If you’re interested in more protection from identity theft, beware of e-mail address that come from “do not reply” or automated domains. While they could be perfectly harmless, it’s best to follow their directions and do not reply because you don’t know who has access to it. Chipotle, which may make more secure burritos than they do websites these days, is the most recent example of this. The chain of Mexican fast food restaurants had been sending potential employees e-mails from “chipotlehr.com” when Michael Kohlman, an IT expert, discovered that the domain wasn’t registered and bought it for $30.
Kohlman, who was between jobs at the time, discovered the oversight when he applied for a job at the restaurant to fulfill his terms of unemployment. He was curious about the domain when he received a “bounce” message from the e-mail address that told him the e-mail was undeliverable.
Luckily, Kohlman had no malicious intent in buying the domain, and he merely hoped to teach Chipotle a valuable lesson in cyber security. Once Kohlman purchased the domain, he began receiving all e-mails sent to it. While he didn’t receive any that were forthcoming with sensitive information, he explained that he could have used this access to phish for Social Security Numbers or bank account information.
“As someone who has made a big chunk of their career defending against cyber-attackers, I’d rather see Chipotle and others learn from their mistakes rather than cause any real damage,” Kohlman told Krebsonsecurity.com in an interview.
Kohlman has since offered the domain to the company for free, but Chipotle, which only hired their first Chief Information Officer in October, declined. In a statement, Chipotle’s spokesman Chris Arnold said that the company doesn’t see it as a big deal and have since moved all employment-related e-mails to careers.chipotle.com, which is a domain they own.
These unowned domains for e-mails are not uncommon. In 2008, Chet Faliszeck, a Seattle-based programmer, bought the domain “donotreply.com” and gave him access to millions of e-mails, some benign and others from Fortune 500 companies, bank customers and even government personnel.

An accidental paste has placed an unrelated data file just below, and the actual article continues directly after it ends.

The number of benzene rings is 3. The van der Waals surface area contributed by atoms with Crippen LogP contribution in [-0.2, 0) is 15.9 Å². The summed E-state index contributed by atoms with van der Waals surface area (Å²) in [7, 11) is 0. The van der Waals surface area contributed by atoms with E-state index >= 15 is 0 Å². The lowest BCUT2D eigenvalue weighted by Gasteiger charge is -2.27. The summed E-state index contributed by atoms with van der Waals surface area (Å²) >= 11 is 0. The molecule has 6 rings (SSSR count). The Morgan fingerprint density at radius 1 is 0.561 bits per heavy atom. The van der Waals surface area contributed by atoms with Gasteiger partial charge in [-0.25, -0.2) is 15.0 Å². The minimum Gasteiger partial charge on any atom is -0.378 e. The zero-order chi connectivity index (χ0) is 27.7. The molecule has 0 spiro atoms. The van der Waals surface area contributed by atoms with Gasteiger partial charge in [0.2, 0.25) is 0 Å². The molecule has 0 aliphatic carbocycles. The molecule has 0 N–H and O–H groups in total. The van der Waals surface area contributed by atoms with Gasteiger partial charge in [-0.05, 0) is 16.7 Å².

In one instance, Faliszeck began receiving messages from Capital One customers inquiring about their accounts because Capital One had used the domain as a return address for automated payment transfers and debits. To bring attention to the faulty domain, Faliszeck set up a blog where he posted some of the most interesting e-mails that would, at most, embarrass the companies in question. For Faliszeck to take them down, all companies needed to do was provide a proof of donation to an animal shelter or humane society.
Thankfully, these “no reply” domains are gradually becoming less common for various reasons, some due to security and others in the interest of promoting communication, but many companies are still not as secure as they could be online, especially health care organizations that have been slow to catch up to the digital age.
While websites strive to improve their cyber security strategies, consumers should be extremely selective with the kind of information they share via e-mail. To better safeguard your identity, you can invest in credit monitoring . This can greatly reduce the vulnerabilities to ID theft and provide you with the peace of mind knowing that you’re taking steps to protect your identity.